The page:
Tuesday, January 25, 2011

Mammoth cloning, anyone?

© 2011 Joshua Stark

Yahoo! News reports that Japanese researchers expect to clone a mammoth in the next five years. From what I know, the technology isn't far-fetched, and many mammoths are found with intact DNA... in fact, Northern Exposure had a great episode about this very thing.

Of course, the ethical question looms, right?

Well, not for me.  I'm all for seeing a live mammoth!  However, to humor folks who may feel uncomfortable at letting loose yet another charismatic megafauna on the Earth, and for those Goldblum fans out there, let's talk a little about the implications.

First, it is almost certain that mammoths, like many large mammals up to about 13,000 years ago, went extinct due to changing climatic conditions, and there is no real argument in favor of human hunting driving them out.  Since they were almost certainly killed off by non-human reasons, why should we want to bring back these extinct animals?

Enter the Pleistocene Rewilding, an idea bandied about by folks who consider the North American ecosystem to have been unbalanced by the extinction of a number of megafauna about 10,000-13,000 years ago.  As the argument goes, today's flora and fauna that had existed for millennia prior to the mass extinctions of this period now find themselves out of balance, as these large (sometimes huge) creatures moved so much biomass that their loss must have had an impact. 

A prime example is the plight of Joshua Trees in Southern California.  Up until thousands of years ago, Joshua Trees were propagated by a giant ground sloth.  Now, the only remaining Joshua Trees probably reflect the last, tiny range of the sloth during its demise.  This range's climate has changed dramatically during the last few thousand years, as a mountain range has sprung up West of it, blocking the rainfall and turning it into a much more arid habitat.  Without the animal that fed on its seeds then walking over ridges and valleys to other, potentially more hospitable climes (very likely in California), the Joshua Tree is in danger of extinction within its current realm. 

The Pleistocene Rewildling line of thinking argues that species that had been extirpated from particular regions, but who still exist, should be reintroduced to their former ranges.  Species who are extinct, however, but who are known to have had an impact on their habitats, should be replaced with similar species (see this on the American cheetah). 

But, what if species can be returned from extinction?  What impact might a herd of mammoths have on tundra habitat, on the size of wolves or bears - the numbers of bacteria and other scavengers, too - on the movement of nutrients throughout the system? 

That's the big problem as I see it.  We are focusing on the megafauna because, let's face it, they are very cool.  However, we don't know why they disappeared, and we don't know what else went with them, particular microbes, for example, that may have played a vital function in maintaining their "balance".  In fact, we don't even know what a balance means.  In any ecosystem movement, there are winners and losers (in the living sense); outside of our own impacts, who are we to pick these winners and losers?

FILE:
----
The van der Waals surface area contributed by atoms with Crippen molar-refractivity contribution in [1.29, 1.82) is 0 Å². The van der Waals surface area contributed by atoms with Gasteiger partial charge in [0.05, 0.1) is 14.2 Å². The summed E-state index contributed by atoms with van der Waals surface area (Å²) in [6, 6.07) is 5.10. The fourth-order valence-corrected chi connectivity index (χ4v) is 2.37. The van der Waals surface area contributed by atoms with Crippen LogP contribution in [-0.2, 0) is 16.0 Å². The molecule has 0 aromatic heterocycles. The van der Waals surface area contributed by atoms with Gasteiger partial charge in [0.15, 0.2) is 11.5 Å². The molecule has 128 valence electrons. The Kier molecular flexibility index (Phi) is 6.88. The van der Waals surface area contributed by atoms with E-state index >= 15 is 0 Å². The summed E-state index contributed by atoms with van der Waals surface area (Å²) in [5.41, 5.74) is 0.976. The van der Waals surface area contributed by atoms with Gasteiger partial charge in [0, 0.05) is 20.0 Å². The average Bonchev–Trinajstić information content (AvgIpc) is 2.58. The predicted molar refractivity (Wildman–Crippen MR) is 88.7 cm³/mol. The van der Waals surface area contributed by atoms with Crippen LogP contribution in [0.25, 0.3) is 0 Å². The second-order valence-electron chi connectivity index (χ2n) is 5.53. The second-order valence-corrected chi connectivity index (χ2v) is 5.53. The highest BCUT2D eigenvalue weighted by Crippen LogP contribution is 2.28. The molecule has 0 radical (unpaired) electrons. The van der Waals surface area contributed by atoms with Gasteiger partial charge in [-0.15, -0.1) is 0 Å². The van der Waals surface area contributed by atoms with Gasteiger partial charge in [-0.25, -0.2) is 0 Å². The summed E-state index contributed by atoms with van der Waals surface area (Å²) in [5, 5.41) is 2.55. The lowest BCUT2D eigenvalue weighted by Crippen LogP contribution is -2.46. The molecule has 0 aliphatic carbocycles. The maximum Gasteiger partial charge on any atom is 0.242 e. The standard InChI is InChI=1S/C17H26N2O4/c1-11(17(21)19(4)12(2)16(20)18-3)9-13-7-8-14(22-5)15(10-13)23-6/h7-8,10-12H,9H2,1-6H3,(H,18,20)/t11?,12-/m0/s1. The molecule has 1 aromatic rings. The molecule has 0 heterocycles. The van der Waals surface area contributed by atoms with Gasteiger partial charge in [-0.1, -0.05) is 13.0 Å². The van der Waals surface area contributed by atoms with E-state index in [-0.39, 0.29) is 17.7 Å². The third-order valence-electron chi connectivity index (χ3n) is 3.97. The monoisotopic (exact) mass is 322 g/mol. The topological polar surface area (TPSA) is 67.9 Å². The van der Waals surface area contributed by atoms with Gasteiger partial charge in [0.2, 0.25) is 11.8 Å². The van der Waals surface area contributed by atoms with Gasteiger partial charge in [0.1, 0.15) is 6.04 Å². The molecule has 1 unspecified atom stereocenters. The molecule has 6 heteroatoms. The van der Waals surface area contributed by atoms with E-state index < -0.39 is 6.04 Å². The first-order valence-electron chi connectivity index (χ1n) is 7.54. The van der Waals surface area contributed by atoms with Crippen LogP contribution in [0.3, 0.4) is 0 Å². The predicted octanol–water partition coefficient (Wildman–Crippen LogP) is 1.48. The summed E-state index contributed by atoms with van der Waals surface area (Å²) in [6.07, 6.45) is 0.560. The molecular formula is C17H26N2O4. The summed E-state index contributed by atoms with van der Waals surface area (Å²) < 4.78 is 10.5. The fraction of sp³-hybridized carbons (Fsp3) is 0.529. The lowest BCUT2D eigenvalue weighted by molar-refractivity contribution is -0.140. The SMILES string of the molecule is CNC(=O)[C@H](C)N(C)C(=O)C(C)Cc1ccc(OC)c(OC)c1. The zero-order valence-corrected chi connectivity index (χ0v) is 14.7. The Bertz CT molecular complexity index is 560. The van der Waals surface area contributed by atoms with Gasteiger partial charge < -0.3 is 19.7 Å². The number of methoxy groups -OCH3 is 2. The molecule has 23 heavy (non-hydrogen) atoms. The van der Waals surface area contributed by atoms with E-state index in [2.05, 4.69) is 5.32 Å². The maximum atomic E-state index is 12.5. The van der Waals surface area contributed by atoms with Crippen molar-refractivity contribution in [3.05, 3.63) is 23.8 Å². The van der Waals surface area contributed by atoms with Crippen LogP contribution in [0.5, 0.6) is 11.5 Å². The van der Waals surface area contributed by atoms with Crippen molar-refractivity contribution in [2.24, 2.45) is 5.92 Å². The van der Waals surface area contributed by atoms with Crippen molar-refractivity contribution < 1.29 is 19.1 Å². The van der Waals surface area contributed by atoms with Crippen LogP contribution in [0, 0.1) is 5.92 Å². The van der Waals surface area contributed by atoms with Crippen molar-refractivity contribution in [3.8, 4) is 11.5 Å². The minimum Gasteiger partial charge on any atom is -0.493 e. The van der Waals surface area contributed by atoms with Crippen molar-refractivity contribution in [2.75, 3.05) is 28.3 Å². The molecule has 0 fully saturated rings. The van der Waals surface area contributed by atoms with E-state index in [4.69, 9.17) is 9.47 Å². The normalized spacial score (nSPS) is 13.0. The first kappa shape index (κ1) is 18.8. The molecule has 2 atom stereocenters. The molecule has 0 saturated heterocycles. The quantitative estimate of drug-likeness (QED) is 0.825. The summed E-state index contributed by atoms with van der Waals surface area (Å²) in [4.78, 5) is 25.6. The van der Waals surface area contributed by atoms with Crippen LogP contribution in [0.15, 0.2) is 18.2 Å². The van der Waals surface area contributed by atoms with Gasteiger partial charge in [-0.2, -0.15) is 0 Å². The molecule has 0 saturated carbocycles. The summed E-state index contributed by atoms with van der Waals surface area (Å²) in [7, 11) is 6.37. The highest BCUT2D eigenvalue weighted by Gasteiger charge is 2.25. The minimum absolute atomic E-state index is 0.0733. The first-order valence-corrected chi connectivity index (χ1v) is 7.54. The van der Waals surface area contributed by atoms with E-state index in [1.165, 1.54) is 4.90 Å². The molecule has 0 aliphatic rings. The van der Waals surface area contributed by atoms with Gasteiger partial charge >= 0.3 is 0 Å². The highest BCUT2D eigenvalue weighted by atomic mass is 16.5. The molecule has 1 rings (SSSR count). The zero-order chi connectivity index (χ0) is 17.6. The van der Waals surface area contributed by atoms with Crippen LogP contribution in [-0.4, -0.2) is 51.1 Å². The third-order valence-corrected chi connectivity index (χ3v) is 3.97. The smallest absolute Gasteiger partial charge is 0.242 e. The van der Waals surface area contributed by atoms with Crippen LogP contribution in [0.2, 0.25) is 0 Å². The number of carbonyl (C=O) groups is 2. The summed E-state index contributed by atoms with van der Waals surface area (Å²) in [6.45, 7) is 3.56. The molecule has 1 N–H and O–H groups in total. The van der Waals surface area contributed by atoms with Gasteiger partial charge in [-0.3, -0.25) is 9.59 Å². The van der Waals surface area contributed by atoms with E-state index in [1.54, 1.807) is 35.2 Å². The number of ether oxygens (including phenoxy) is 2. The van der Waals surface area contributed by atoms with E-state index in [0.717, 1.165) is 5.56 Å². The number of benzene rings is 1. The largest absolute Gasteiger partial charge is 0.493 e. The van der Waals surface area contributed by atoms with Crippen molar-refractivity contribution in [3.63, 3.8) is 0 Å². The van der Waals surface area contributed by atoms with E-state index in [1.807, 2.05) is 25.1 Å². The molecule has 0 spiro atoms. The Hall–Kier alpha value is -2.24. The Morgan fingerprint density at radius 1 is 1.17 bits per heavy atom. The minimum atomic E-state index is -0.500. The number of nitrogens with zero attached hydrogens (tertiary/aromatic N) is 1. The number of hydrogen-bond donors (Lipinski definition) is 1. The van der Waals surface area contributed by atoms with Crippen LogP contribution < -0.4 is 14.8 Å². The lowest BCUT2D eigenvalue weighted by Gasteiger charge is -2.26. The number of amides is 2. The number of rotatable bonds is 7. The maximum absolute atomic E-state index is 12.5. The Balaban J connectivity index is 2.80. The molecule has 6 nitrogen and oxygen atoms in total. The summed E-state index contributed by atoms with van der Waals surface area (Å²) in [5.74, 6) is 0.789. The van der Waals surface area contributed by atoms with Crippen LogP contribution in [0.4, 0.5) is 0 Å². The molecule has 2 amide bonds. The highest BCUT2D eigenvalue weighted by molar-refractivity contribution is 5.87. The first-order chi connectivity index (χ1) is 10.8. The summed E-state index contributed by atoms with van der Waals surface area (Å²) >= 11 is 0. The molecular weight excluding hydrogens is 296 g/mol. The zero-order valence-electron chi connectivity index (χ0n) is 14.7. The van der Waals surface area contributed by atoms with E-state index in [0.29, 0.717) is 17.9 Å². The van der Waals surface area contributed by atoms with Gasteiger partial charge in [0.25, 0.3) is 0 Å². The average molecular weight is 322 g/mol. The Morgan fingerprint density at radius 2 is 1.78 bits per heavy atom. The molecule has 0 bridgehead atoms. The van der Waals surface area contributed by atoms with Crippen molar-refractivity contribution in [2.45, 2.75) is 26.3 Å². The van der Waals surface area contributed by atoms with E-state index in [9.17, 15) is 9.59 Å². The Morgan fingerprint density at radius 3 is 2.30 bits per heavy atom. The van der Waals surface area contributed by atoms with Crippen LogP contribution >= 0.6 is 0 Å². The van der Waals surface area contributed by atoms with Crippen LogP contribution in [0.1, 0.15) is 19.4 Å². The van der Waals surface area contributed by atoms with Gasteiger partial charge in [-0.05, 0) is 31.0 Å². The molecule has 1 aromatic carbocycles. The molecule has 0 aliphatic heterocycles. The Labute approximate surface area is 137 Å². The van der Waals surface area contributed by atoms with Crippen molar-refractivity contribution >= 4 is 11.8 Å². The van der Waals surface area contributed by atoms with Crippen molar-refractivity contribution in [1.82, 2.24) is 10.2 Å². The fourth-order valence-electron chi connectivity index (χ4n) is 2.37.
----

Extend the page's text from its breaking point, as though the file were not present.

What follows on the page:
These questions are vital before we can start to imagine a "healthy" ecosystem beyond managing our own impacts, and since our own impacts have been very large and often systems-wide, we have a lot of work to do in the present realm.  I hope the Pleistocene Rewildling efforts will, for the most part, remain shelved until we can control our own impacts, and get a better picture of the mass extinctions that took place thousands of years ago.

That said, I still want to see a mammoth.  I was an eight-year-old once.


NorCal Cazadora said...

Yeah, I'm a fan of that Goldblum line. I can think of no ecosystem good that has arisen from man's meddling with nature. None.

Will we never learn? (Yes, that's a rhetorical question.)

Josh said...

Cazadora, though I won't go as far as you, I am a much, much bigger fan of Leopold's first rule of intelligent tinkering when it comes to conservation: First, keep all the pieces. In this case, on an ecosystem basis, we don't even know what pieces are missing (microbial life, foodweb interactions, etc.).

That said, I still want to see a mammoth, even if I don't think it should necessarily be reintroduced to the wild.

I also love that Goldblum line.

Josh said...

Woops, that introduction didn't make sense.

I meant, I won't go as far as you about no ecosystem good, but I totally understand the thought, which is why I'm a big fan of Leopold.

Some people have a way with words. Others not have way.

NorCal Cazadora said...

Oh, it made sense! But I'm going to challenge you on this one: What good have we done for the ecosystem? And anything that repairs our damage doesn't count - that's just mitigation.

Josh said...

I must say, Cazadora, you set the bar high. I did some thinking about this, and at first I felt stumped because I figured that by removing humans, it would be difficult to define "good", because everything that happened outside of human interaction could arguably be natural, and therefore either beyond good and evil, or inherently good because we are using nature as the "good" bar.

But then I remembered something we have in common, namely, that hunting connects us to nature, reminds us that we can be natural.

And it hit me. In California, whenever you hunt, you inhabit a niche that California ecosystems love. Whether it be quail or blacktail, you push animals and move biomass and nutrients, and many California ecosystems thrive on this behavior.

So you, Ms. Cazadora, do "good" for the ecosystem.

NorCal Cazadora said...

How dare you point the finger at me!